|Typ av kungörelse||Beviljande|
|Publiceringsdatum||6 nov 2012|
|Registreringsdatum||10 jul 2009|
|Prioritetsdatum||10 jul 2009|
|Även publicerat som||US20110005013|
|Publikationsnummer||12501151, 501151, US 8302239 B2, US 8302239B2, US-B2-8302239, US8302239 B2, US8302239B2|
|Uppfinnare||Igor Lantsberg, Gregory Greenspan, Alexander Greenspan, Gene Alter|
|Ursprunglig innehavare||Igor Lantsberg, Gregory Greenspan, Alexander Greenspan, Gene Alter|
|Exportera citat||BiBTeX, EndNote, RefMan|
|Citat från patent (7), Klassificeringar (9), Juridiska händelser (3)|
|Externa länkar: USPTO, Överlåtelse av äganderätt till patent som har registrerats av USPTO, Espacenet|
The present invention relates generally to electric toothbrushes and more particularly, to an electric toothbrush with improved circular orbital motion.
Toothbrushes provide many oral hygiene benefits, including removal of plaque, food, and debris to help avoid tooth decay and disease. They remove stained pellicle from the surface of each tooth to help whiten the teeth. The bristles combined with the brushing motion also massage the gingival tissue for stimulation and increased tissue health.
Powered toothbrushes have been available for some time. Powered toothbrushes have advantages over manual (non-powered) toothbrushes in that they impart movement to the bristles at much higher speeds than possible manually. They also may impart different types and directions of motion. These motions, in combination with manual movement of the toothbrush by the user, generally provides superior cleaning than manual toothbrushes. Typically, powered toothbrushes are powered by disposable or rechargeable batteries that power an electric motor, which in turn drives the toothbrush head.
Known powered toothbrushes include a brush head with a bristle carrier portion that rotates, oscillates or vibrates in some manner so as to clean the teeth. The bristles, which typically comprise bristle tufts, are generally uniform with one end fixed into the bristle carrier portion and the other end free to contact the surface of the teeth while brushing. The free ends of the various tufts present a surface envelope that is capable of some deformation when the bristles bend. When in contact with the surface to be brushed, the bristles may deform so that the surface envelope tends to conform to the complex surface of the teeth. Human teeth generally lie in a “C” shaped curve within the upper and lower jaw, and each row of teeth consequently has a convex outer curve and a concave inner curve. Individual teeth often have extremely complex surfaces, with areas that may be flat concave, or convex. The more precise conformation between the bristles and the tooth surface, the more effective the toothbrush may be in cleaning, whitening and/or stimulating.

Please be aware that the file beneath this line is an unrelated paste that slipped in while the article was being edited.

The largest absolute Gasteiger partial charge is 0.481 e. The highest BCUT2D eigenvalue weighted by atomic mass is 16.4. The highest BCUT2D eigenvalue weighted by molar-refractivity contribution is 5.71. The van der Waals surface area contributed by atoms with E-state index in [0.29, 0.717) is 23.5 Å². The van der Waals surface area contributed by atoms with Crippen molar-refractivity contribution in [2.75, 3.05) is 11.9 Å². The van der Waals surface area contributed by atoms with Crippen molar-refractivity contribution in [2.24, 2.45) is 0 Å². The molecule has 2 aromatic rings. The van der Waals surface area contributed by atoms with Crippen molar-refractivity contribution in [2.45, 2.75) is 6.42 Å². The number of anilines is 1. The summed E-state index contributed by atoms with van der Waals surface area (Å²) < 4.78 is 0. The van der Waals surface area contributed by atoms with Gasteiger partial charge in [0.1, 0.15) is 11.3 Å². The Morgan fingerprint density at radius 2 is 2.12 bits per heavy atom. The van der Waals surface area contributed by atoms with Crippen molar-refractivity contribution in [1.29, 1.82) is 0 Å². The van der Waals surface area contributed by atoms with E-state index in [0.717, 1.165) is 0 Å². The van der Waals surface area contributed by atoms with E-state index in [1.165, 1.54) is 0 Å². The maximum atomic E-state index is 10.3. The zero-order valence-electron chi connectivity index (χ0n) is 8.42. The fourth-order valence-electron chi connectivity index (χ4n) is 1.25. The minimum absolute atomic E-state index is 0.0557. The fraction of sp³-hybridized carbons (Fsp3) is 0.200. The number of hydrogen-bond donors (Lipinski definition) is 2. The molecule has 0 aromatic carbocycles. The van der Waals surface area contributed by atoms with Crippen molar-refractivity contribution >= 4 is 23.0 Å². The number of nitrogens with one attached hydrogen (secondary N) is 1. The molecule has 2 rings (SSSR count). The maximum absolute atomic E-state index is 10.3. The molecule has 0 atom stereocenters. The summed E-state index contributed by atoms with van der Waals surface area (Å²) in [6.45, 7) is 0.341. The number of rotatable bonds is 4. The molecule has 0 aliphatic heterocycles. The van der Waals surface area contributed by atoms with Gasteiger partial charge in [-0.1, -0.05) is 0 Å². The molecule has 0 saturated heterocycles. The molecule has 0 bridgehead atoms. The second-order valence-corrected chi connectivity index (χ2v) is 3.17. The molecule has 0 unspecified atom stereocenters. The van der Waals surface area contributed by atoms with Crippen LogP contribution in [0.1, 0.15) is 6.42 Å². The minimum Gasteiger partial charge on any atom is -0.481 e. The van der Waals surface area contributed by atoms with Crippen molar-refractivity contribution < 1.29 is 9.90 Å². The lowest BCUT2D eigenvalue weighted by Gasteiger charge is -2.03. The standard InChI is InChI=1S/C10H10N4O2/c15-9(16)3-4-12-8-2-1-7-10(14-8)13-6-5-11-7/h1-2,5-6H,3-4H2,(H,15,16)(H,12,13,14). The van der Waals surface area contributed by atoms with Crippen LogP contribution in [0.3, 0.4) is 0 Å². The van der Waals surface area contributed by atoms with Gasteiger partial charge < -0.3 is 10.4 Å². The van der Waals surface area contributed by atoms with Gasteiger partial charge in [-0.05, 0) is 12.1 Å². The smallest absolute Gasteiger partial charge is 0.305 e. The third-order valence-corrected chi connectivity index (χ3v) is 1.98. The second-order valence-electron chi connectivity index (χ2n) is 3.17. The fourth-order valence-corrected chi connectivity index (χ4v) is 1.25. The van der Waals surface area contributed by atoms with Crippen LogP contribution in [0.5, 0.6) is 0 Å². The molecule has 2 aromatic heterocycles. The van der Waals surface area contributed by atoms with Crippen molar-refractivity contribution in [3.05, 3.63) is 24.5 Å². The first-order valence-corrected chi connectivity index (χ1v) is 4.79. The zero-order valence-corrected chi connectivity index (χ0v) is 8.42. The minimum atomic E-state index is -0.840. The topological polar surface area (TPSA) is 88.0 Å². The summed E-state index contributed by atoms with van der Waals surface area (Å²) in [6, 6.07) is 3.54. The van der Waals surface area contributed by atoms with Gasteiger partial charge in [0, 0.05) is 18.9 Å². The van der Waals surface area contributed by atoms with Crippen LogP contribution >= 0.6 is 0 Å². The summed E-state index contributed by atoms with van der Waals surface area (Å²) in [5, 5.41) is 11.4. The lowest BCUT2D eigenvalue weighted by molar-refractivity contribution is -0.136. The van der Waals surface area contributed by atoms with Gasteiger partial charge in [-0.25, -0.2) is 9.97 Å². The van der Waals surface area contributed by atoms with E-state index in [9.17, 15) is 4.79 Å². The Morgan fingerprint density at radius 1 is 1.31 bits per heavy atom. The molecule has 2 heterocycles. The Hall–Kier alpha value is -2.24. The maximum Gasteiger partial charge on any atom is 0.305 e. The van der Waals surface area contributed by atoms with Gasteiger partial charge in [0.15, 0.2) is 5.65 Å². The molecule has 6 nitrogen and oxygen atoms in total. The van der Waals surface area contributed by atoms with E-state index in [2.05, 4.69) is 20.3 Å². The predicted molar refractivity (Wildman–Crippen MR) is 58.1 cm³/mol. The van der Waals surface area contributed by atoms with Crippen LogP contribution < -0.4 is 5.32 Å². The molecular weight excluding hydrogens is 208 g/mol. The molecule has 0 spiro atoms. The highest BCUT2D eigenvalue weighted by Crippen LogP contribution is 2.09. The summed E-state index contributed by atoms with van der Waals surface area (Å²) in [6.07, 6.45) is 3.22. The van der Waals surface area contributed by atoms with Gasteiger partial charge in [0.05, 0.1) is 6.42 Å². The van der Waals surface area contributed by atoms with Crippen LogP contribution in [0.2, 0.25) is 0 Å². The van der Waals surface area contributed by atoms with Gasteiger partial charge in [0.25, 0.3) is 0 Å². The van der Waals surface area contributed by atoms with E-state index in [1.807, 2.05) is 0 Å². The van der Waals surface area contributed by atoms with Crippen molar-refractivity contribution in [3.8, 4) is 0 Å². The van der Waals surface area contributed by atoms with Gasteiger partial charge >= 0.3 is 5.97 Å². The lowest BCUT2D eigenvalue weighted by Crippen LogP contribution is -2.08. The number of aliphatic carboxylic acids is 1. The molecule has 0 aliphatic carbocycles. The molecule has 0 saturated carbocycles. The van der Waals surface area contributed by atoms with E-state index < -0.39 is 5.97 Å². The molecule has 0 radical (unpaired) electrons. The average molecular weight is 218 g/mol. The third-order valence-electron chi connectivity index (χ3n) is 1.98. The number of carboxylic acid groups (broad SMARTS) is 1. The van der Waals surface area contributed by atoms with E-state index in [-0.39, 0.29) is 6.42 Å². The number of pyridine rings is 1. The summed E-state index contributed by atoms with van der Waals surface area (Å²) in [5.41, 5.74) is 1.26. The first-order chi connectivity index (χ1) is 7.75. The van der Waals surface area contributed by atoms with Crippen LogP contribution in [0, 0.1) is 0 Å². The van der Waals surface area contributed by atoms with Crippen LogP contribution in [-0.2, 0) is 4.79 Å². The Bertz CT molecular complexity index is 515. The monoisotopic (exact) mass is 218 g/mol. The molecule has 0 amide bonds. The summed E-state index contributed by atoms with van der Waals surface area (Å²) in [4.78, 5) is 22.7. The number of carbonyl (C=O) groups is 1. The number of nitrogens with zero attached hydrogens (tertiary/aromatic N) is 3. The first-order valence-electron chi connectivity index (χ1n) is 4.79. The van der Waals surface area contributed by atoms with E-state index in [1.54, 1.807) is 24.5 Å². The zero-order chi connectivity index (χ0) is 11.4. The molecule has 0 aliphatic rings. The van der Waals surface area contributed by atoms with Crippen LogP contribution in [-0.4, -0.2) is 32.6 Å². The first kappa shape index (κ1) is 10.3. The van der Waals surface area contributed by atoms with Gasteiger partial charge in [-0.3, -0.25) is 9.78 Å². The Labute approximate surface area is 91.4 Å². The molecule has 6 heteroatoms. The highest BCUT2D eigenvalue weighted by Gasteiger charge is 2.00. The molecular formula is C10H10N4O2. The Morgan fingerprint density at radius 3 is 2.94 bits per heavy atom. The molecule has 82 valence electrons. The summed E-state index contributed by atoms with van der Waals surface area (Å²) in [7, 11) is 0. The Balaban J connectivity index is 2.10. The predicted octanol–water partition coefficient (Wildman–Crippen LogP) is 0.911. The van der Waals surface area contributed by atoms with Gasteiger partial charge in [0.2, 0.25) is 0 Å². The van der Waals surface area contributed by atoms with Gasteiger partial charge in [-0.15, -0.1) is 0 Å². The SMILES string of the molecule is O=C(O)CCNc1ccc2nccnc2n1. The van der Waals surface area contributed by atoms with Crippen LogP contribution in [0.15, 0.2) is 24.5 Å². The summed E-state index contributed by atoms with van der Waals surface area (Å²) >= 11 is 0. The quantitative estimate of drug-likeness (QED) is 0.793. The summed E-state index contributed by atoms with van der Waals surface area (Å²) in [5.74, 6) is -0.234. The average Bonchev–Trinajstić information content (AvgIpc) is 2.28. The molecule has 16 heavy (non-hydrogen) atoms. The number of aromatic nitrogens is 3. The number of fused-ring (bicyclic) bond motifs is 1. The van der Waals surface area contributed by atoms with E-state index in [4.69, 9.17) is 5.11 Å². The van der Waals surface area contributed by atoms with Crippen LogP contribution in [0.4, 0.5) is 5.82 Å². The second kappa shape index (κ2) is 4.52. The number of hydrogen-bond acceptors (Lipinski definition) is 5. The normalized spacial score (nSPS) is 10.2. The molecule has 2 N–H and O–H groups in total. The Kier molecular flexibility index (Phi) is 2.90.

Conventional electric toothbrushes provide limited bristle movement in one or two dimensions. For example, known toothbrushes may include circular or cylindrical brush heads that move rotationally in a clockwise and counterclockwise reciprocating movement. Additionally, other known toothbrushes provide up and down bristle movement parallel to the toothbrush body, or back and forth movement perpendicular to the toothbrush body. While these designs enhance traditional manual brushing, they are limited in the engagement between the bristles and the teeth. Moreover, two dimensional movement of the bristles may cause pinching of the gums, or other discomfort or irritation. Therefore, an electric toothbrush with improved brush head movement is needed in the art to provide better and more comfortable teeth cleaning.